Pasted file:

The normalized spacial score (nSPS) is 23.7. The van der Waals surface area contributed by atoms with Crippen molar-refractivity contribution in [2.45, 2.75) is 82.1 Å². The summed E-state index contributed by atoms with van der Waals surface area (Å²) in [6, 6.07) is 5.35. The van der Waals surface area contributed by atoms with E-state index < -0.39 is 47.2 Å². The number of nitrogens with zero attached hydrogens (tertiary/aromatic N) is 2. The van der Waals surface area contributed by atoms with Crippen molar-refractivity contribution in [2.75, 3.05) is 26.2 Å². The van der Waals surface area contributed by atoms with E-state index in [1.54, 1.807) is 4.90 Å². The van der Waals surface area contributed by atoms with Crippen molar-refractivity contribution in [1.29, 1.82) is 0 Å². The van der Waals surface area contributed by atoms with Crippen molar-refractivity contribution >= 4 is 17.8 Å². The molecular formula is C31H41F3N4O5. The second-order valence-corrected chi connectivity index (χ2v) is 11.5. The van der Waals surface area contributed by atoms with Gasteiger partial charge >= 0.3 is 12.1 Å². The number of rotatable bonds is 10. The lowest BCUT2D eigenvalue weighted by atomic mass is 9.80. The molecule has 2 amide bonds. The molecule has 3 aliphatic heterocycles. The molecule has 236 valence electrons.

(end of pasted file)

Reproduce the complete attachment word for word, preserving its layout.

The normalized spacial score (nSPS) is 23.7. The van der Waals surface area contributed by atoms with Crippen molar-refractivity contribution in [2.45, 2.75) is 82.1 Å². The summed E-state index contributed by atoms with van der Waals surface area (Å²) in [6, 6.07) is 5.35. The van der Waals surface area contributed by atoms with E-state index < -0.39 is 47.2 Å². The number of nitrogens with zero attached hydrogens (tertiary/aromatic N) is 2. The van der Waals surface area contributed by atoms with Crippen molar-refractivity contribution in [2.75, 3.05) is 26.2 Å². The van der Waals surface area contributed by atoms with E-state index in [1.54, 1.807) is 4.90 Å². The van der Waals surface area contributed by atoms with Crippen molar-refractivity contribution in [1.29, 1.82) is 0 Å². The van der Waals surface area contributed by atoms with Crippen molar-refractivity contribution >= 4 is 17.8 Å². The molecular formula is C31H41F3N4O5. The second-order valence-corrected chi connectivity index (χ2v) is 11.5. The van der Waals surface area contributed by atoms with Gasteiger partial charge >= 0.3 is 12.1 Å². The number of rotatable bonds is 10. The lowest BCUT2D eigenvalue weighted by atomic mass is 9.80. The molecule has 2 amide bonds. The molecule has 3 aliphatic heterocycles. The molecule has 236 valence electrons.